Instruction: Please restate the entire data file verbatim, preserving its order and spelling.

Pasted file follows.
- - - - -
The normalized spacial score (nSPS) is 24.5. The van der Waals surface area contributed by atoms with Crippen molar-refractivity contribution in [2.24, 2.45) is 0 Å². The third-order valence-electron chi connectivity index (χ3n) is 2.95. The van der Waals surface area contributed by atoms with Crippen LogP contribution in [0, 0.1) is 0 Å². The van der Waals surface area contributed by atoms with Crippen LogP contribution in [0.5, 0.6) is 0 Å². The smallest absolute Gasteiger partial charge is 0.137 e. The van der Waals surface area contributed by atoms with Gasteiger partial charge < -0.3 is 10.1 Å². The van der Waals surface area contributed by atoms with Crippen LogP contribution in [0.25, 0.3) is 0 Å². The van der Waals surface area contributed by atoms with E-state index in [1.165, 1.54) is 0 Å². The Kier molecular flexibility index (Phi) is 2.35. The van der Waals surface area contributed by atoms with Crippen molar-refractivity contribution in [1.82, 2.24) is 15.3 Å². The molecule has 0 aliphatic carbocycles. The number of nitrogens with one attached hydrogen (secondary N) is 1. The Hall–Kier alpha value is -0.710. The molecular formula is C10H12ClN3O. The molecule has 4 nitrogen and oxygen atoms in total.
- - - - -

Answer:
The normalized spacial score (nSPS) is 24.5. The van der Waals surface area contributed by atoms with Crippen molar-refractivity contribution in [2.24, 2.45) is 0 Å². The third-order valence-electron chi connectivity index (χ3n) is 2.95. The van der Waals surface area contributed by atoms with Crippen LogP contribution in [0, 0.1) is 0 Å². The van der Waals surface area contributed by atoms with Crippen LogP contribution in [0.5, 0.6) is 0 Å². The smallest absolute Gasteiger partial charge is 0.137 e. The van der Waals surface area contributed by atoms with Gasteiger partial charge < -0.3 is 10.1 Å². The van der Waals surface area contributed by atoms with Crippen LogP contribution in [0.25, 0.3) is 0 Å². The van der Waals surface area contributed by atoms with E-state index in [1.165, 1.54) is 0 Å². The Kier molecular flexibility index (Phi) is 2.35. The van der Waals surface area contributed by atoms with Crippen molar-refractivity contribution in [1.82, 2.24) is 15.3 Å². The molecule has 0 aliphatic carbocycles. The number of nitrogens with one attached hydrogen (secondary N) is 1. The Hall–Kier alpha value is -0.710. The molecular formula is C10H12ClN3O. The molecule has 4 nitrogen and oxygen atoms in total.